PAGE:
Food has no religious or social boundary for Kolkata. Kolkata enjoys its phuchka as much as it enjoys its moghlai porota, its fish kobiraji as much as its moong dal pakodi. Some of the food items were introduced by people from various Indian states, some evolved right here from the colonial influence, and some introduced by people who came from faraway lands. But Calcutta (as Kolkata was earlier known as) welcomed them all with a satisfied palate.
So what better than to explore the street food scene of Kolkata for a Durga Puja festive spread this season, thought Monkey Bar, one of the popular gastro pubs in the city with a pan-India presence. After all, Durga Puja is the time when the city virtually camps on the street. Decked in their new attire, the young and the old, the rich, the poor and the middle class, descend on the streets, tirelessly moving from one pandal (the temporary marquees housing the Durga idols) to another, catching up with family and friends, and doing what the city does best – eating.
While people will definitely eat from their ‘para’ (Bengali for neighbourhood) phuchkawala, drop in at Radhu-babu’s dokan or Anadi Cabin, or push their way through the crowd to Chitpore for succulent kebabs, Monkey Bar will be a relief to those who want to enjoy the same food in a more stylised setting, and paired with a drink or two, believes home chef and an expert in Bengali cuisine, Iti Misra.
Along with Monkey Bar’s Head Chef Dheeraj Varma, Misra has curated a special menu that will not only make Kolkatans in Delhi, Mumbai, or Bengaluru, or the city’s residents go nostalgic but also offer a chance to others to taste what they may have heard or read about.
Called ‘Next Stop Kolkata’, the all-day festival menu will be available at all outlets of Monkey Bar in Kolkata, Delhi, Mumbai and Bengaluru, from October 4-21, 2018.
From Beadon Street Fish Roll to Girish Park-er Shoitan Deem, College Street Hing-er Kochuri to Chitpur Road Chicken Rezala, from Tiretti Bazaar Prawn Dumpling to Esplanade Mughlai Porota, Vardaan Market Moong Daal Pakodi Chaat to Elgin Road Pork Momos, Lake Market Chicken Kabiraji to Vivekanand Park Ghooghni, the menu covers a significant range.
“We were spoilt for choice,” said Varma, who travelled across the city, from north to south, along with Misra. They collected recipes, tried them out in the base kitchen, checked if the recipes could bear with some experimentation. Finally, they ended up with a list of 10 or so.
One of the biggest attractions of street food is the associated nostalgia. “Most people will remember some anecdote related to the street food shared with a school friend, a favourite cousin or bae,” said Misra. However, they had to keep a few things in minds while curating the menu said both Misra and Varma. Two key points were that the food must be able to stand a pan-India scrutiny and discerning diners may not want to have an exact copy of what is available on the street in a fine-dining setting. So the culinary team set about giving a quirky twist to some of the popular food.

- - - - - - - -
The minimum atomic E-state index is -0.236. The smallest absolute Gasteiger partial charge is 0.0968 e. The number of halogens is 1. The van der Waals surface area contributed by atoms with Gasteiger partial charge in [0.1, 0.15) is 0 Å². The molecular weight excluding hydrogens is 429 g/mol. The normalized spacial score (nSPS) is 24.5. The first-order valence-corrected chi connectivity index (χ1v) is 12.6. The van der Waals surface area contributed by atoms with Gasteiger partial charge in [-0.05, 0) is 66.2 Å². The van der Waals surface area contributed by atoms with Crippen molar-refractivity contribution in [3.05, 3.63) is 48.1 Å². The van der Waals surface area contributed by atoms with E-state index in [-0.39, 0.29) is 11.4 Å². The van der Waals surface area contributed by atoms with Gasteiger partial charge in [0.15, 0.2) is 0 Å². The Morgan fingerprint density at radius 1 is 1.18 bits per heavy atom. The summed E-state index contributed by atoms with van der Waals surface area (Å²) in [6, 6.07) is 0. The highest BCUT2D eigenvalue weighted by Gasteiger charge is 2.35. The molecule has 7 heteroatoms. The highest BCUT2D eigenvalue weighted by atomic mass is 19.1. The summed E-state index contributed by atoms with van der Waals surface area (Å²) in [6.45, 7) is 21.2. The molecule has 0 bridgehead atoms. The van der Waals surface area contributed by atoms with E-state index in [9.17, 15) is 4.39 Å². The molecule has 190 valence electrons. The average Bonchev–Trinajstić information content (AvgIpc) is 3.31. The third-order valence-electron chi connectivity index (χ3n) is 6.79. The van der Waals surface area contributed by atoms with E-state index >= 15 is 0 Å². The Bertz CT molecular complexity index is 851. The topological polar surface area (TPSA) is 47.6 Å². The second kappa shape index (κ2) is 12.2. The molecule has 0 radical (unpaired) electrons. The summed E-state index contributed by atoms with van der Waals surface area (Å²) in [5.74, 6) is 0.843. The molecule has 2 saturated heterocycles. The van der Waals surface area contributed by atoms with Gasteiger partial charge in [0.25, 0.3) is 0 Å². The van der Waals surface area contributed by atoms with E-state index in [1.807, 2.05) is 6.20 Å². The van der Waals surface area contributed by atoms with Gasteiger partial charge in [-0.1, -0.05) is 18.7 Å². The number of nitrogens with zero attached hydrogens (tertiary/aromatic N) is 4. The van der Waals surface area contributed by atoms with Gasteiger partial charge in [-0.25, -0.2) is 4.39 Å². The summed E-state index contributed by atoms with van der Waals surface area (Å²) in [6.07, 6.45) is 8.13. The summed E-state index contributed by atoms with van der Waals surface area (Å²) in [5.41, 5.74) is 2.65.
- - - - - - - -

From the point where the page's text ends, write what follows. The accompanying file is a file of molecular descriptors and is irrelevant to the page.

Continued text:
Aficionados of original Kolkata street food may debate over the quirky twists but as Misra would like to remind that it is not merely a street food festival but “a street-food inspired festival.”
So the ‘dim er devil’ (Kolkata’s term for devilled egg) was encased in ‘shammi kebab’ mince. Chicken Kobiraji (a minced chicken cutlet with a frilly egg coating) is served with an apple-kasundi chutney. A spicy smoked tomato chutney adds the zing to some very authentic Tibetan pork momos. On the other hand, the ‘moong dal pakodi’ (deep fried moong dal dumplings) are served ‘chaat’ style, topped with sweet and sour chutney, yoghurt and crisp fried curry leaves. The ‘tin-kona parota’ (triangular paratha) will accompany the chicken ‘rezala’ so that you can mop up the subtly flavoured white gravy. Prawn dumplings served at the famous Tiretta Bazar Chinese Breakfast Market, the Fish Roll from Beadon Street, or the Viekananda Park Ghoogni (curried white peas) are all there, albeit with a twist.
Monkey Bar has also tweaked its drinks menu with some excellent street-inspired cocktails, such as the Piara Peara (tequila, tabasco-spiked guava juice served in a chill-rimmed glass), Phucka Pani Capriojka (a mix of Vodka, Gondhoraj Lebu, fresh mint and the tangy liquid served with phucka), and Thaanda Cha (a mix of spice infused Darjeeling tea and Vodka).
“The festival captures the spirit of the city, which is often called a melting pot of people, cultures and cuisines,” is how Head Chef Varma would like to remember it.
What: Next Stop Kolkata
Where: Monkey Bar outlets in Kolkata, Delhi, Mumbai and Bengaluru
When: October 4-21, 2018 (there may be age restrictions for guests from 6pm))
Pocket pinch: Average meal for two - Rs 1,000- 1,200 (food only), average meal for two - Rs 1,800 (food and cocktails)
Reservation: Kolkata – 40606446, Delhi – 41095155, Mumbai – 26005215, Bengaluru - 44114455